Phelps pickets UNC

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Oct 102002
 
Authors: Cara Mason

Fred Phelps Jr. arrived in Greeley yesterday accompanied by his brother Jonathan Phelps to start weekend protests defending their viewpoints on homosexuality.

“I am looking forward to getting my message out. I want all sides to be represented,” Phelps said.

A group called Students for the Eradication of Ignorance and Tolerance helped arrange a forum at the University of Northern of Colorado on Thursday night.

Security was heightened with metal detectors and about 15 police officers present in order to keep the forum peaceful.

Only the moderator and the six men defending their chosen side were allowed to speak. Others held signs in protest, some reading “love is never a sin,” “hate is sin” and “why would Jesus discriminate.”

The goal of the forum was to facilitate a controversial discussion in a productive manner. The forum displayed the different viewpoints, and testing people intellectually and emotionally.

Fred Phelps Jr. and his brother Jonathan Phelps defended their position with quotes and verses from the bible stating that God can hate and homosexuality is a sin.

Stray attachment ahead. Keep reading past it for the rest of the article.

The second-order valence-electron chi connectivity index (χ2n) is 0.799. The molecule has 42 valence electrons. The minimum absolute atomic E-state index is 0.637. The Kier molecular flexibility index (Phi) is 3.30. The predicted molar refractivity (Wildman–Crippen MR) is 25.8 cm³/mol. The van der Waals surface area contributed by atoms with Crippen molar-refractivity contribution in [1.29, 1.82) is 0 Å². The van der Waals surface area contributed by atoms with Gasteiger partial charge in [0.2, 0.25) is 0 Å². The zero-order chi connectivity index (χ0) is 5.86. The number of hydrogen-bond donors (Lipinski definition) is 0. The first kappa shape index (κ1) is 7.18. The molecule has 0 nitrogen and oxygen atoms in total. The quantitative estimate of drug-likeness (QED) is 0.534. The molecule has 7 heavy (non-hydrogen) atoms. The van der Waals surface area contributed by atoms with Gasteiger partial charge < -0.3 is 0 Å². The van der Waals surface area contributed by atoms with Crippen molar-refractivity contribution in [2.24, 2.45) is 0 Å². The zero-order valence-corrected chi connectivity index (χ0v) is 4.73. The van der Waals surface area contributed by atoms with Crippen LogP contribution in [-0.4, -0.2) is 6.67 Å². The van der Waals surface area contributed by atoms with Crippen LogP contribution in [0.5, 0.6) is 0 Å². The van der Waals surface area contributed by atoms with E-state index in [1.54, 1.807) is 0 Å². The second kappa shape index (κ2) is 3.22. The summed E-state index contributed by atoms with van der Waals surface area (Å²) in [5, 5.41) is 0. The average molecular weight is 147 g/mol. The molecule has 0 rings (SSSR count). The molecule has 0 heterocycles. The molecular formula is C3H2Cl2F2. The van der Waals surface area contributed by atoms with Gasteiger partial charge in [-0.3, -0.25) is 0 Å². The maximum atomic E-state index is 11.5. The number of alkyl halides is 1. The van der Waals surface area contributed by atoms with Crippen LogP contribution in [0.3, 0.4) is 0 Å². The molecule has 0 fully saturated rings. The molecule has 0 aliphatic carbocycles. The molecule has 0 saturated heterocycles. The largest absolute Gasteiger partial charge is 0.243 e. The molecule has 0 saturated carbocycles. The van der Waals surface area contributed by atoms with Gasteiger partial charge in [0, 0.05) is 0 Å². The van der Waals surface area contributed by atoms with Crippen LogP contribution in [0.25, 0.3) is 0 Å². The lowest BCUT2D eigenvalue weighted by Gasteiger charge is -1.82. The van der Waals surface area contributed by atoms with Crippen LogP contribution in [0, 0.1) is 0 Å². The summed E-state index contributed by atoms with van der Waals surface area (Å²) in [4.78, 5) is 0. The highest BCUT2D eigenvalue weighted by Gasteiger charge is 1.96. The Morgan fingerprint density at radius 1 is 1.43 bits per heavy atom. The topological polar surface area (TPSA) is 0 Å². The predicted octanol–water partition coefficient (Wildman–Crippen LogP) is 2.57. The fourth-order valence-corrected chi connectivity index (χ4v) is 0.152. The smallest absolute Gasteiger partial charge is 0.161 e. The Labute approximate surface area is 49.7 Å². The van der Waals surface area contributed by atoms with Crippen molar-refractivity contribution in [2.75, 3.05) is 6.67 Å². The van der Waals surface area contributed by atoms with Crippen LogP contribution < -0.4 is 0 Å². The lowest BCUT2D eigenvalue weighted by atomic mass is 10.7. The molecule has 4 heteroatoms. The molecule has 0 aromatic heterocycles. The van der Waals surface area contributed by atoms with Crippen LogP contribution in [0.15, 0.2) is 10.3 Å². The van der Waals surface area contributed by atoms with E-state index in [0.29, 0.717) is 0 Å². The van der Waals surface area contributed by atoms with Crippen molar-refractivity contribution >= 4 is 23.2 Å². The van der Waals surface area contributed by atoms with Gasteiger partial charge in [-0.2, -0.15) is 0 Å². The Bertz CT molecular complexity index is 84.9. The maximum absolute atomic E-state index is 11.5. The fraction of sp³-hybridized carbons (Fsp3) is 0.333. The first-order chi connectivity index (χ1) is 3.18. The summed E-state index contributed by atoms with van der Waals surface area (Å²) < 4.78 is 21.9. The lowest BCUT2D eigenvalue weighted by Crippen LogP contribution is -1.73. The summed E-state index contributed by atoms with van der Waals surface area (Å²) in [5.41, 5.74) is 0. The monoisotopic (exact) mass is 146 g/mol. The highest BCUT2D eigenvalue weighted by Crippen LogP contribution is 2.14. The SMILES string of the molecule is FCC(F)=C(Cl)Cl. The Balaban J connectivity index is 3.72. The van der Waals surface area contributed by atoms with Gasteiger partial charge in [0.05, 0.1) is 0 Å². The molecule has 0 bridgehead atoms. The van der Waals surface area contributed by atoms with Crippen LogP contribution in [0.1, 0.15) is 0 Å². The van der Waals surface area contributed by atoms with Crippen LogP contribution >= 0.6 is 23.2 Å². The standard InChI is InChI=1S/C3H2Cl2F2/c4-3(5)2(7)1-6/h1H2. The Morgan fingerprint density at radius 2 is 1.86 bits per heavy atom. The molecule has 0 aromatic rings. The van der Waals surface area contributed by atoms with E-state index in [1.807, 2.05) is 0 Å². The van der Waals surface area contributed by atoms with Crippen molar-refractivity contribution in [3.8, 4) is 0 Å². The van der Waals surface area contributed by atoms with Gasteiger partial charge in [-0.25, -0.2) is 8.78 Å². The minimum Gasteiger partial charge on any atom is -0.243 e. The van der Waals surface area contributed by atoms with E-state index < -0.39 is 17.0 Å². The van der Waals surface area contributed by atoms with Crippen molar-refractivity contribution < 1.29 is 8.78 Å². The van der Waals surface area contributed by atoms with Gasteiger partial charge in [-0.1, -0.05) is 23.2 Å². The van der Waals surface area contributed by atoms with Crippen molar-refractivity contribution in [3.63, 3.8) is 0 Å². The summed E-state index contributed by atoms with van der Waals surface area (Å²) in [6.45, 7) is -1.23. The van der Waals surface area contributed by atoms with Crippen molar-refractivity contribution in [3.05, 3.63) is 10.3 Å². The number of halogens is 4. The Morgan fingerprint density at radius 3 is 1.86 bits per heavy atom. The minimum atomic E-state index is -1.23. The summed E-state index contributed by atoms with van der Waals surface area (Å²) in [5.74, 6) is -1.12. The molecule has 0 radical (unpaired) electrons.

The opposition consisted of four men, three of whom argued from a religious standpoint.

“All people have full access to love and the grace of God,” said Craig Peterson.

Another panelist, Thomas Simon, who did not base his defense on biblical verses, rebutted by asking, “what religion, what bible, what God are we referring to? Why are we having a forum about sexuality when we should be concern with the issues involving Iraq?”

Many students attended the forum in support of the rights of homosexuals.

“Fred Phelps demonstrates the extreme amount of ignorance one person can have,” said Jordan Reck, a student at UNC and president of the group In and Out, which supports gay rights.

Some students at UNC were very distraught concerning hatred of homosexuality and homosexuals.

“It is extremely disturbing to know someone can have so much hatred,” said Melissa White, a special education major at UNC.

Some people felt personally violated by Phelps’ messages.

“I know people that knew Matthew Shepard and what happened to him could have happened to any one of us,” said Nicole Benson, a special education major at UNC.

The forum was followed by a candlelight vigil for people to unite and support one another.

-Edited by Shandra Jordan and Ben Koerselman

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